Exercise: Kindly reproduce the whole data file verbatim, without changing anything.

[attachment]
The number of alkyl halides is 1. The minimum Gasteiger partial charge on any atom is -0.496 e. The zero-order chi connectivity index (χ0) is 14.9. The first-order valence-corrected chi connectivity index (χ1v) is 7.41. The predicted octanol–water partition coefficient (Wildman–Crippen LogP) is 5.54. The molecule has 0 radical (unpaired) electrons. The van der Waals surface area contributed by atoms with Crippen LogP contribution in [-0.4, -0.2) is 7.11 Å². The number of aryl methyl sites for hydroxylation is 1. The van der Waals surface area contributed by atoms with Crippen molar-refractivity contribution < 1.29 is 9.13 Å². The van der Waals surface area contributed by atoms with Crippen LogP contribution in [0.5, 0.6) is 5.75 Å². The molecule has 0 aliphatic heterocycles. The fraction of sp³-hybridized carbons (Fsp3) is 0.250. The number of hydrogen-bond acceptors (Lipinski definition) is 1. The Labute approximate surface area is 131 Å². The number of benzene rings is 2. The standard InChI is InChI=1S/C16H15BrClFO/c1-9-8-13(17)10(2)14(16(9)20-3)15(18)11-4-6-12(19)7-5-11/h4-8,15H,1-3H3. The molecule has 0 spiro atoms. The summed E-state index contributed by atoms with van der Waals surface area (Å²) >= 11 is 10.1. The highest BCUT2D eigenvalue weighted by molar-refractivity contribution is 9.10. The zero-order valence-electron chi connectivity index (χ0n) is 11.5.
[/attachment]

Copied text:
The number of alkyl halides is 1. The minimum Gasteiger partial charge on any atom is -0.496 e. The zero-order chi connectivity index (χ0) is 14.9. The first-order valence-corrected chi connectivity index (χ1v) is 7.41. The predicted octanol–water partition coefficient (Wildman–Crippen LogP) is 5.54. The molecule has 0 radical (unpaired) electrons. The van der Waals surface area contributed by atoms with Crippen LogP contribution in [-0.4, -0.2) is 7.11 Å². The number of aryl methyl sites for hydroxylation is 1. The van der Waals surface area contributed by atoms with Crippen molar-refractivity contribution < 1.29 is 9.13 Å². The van der Waals surface area contributed by atoms with Crippen LogP contribution in [0.5, 0.6) is 5.75 Å². The molecule has 0 aliphatic heterocycles. The fraction of sp³-hybridized carbons (Fsp3) is 0.250. The number of hydrogen-bond acceptors (Lipinski definition) is 1. The Labute approximate surface area is 131 Å². The number of benzene rings is 2. The standard InChI is InChI=1S/C16H15BrClFO/c1-9-8-13(17)10(2)14(16(9)20-3)15(18)11-4-6-12(19)7-5-11/h4-8,15H,1-3H3. The molecule has 0 spiro atoms. The summed E-state index contributed by atoms with van der Waals surface area (Å²) >= 11 is 10.1. The highest BCUT2D eigenvalue weighted by molar-refractivity contribution is 9.10. The zero-order valence-electron chi connectivity index (χ0n) is 11.5.